Note that the Real Life section below is only a very small sampling of well-known serial murderers. Also, many potential Serial Killers get caught quickly because they use an MO, and also because a lot of them are so sick and demented that they want to get caught—yes, they see it as some kind of game.

Examples of Serial Killer include:

Anime and Manga

  • Barry the Chopper from Fullmetal Alchemist is a comically violent serial killer even after his death. Incidentally, he serves as an evil counterpart to Al, who is also in the body of a suit of armor. Barry looks much more intimidating, however.
    • That said, the images of his backstory are rather unnerving, and the only reason he stops killing is because of his involvement with the various conspiracies.
      • In the first anime, he was encountered earlier as a Villainous Crossdresser. When we see him again as #66, he keeps on killing right up until he is killed by Scar.
    • Scar is of a different (and often overlooked) variety. He only targets state alchemists with the motivation of revenge for the massacre of his people. This makes him a "mission-oriented" serial killer. He becomes more of a sympathetic Anti-Villain and then Anti-Hero over time. And in the case of Shou Tucker, killing him was completely justified.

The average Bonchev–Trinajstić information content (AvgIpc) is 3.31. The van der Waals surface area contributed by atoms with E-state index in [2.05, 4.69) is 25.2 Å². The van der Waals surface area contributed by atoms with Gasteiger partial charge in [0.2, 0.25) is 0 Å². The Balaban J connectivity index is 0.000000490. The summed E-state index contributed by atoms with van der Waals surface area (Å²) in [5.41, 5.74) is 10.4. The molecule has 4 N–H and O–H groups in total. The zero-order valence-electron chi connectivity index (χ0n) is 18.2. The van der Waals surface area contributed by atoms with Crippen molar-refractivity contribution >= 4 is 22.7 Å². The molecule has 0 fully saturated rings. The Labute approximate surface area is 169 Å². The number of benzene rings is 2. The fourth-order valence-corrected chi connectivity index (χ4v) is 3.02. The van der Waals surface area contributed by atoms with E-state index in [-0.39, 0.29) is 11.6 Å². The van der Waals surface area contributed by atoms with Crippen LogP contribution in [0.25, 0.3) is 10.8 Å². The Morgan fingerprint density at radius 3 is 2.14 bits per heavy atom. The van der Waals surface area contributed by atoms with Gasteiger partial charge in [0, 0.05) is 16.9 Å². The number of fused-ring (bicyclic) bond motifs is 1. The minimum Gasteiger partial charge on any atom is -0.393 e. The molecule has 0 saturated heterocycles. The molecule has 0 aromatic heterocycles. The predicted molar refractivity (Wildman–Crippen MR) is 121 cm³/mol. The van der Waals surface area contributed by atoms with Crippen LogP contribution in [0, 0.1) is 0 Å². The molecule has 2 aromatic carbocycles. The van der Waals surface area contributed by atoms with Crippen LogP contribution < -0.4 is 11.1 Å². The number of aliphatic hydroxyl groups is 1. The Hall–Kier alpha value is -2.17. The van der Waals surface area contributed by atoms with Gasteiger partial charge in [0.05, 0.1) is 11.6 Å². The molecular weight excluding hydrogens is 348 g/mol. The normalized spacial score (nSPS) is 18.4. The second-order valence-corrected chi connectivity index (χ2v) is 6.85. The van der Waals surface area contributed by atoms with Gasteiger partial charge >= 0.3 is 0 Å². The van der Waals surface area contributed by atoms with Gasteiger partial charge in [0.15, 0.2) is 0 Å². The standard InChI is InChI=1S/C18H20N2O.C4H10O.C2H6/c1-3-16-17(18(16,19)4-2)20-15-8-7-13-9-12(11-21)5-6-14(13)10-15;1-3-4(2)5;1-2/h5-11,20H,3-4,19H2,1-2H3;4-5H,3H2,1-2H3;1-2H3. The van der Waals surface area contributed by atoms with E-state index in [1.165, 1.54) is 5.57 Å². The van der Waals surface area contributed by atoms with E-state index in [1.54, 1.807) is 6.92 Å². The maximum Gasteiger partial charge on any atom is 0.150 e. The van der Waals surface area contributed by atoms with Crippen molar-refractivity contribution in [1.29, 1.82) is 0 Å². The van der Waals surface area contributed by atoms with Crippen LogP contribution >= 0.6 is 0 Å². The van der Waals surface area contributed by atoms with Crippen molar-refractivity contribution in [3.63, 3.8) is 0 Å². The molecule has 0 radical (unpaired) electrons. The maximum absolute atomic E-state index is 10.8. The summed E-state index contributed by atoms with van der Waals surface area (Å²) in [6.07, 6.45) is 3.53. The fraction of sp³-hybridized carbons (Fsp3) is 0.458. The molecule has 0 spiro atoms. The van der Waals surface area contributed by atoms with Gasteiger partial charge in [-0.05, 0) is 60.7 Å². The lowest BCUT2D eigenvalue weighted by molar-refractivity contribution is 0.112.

• Also Zolf J. Kimbley, who is a pretty smart psycho who manages to do most of his killing on government assignments and so avoids having to hide. He did eventually kill his commanding officer when they tried to take away his Philosopher's Stone after the war, and got thrown in jail until the time of the series.
    • This series also gives us The Slicer, who (like Barry) is Animated Armor, created to guard Lab 5 following the execution.
  • Gaara from Naruto constantly murders anyone who gets in his way, all because he believes that this is his sole purpose.
    • Although since he and everyone he is known to have killed are combat personnel, he fits this trope considerably less than most.
    • Orochimaru is, or rather was, a straighter example; he fled the Leaf village after being exposed as a serial killer who had abducted and killed close to a hundred ninja, civilians, and babies to perform gruesome human experiments, though a number of these were technically unintentional in that he was usually trying to find safe ways of performing said experiments on himself and therefore wasn't really wanting them to die (not that he gave a crap if they did—plus, he seemed to be really enjoying himself.)
  • Light Yagami, the protagonist of Death Note, uses the titular Artifact of Doom to anonymously kill criminals, under the guise of Utopia Justifies the Means. Near even lampshades this.
    • Misa Amane, the Second Kira, and Teru Mikami, the Hand of Kira, both do the same while in Light's service.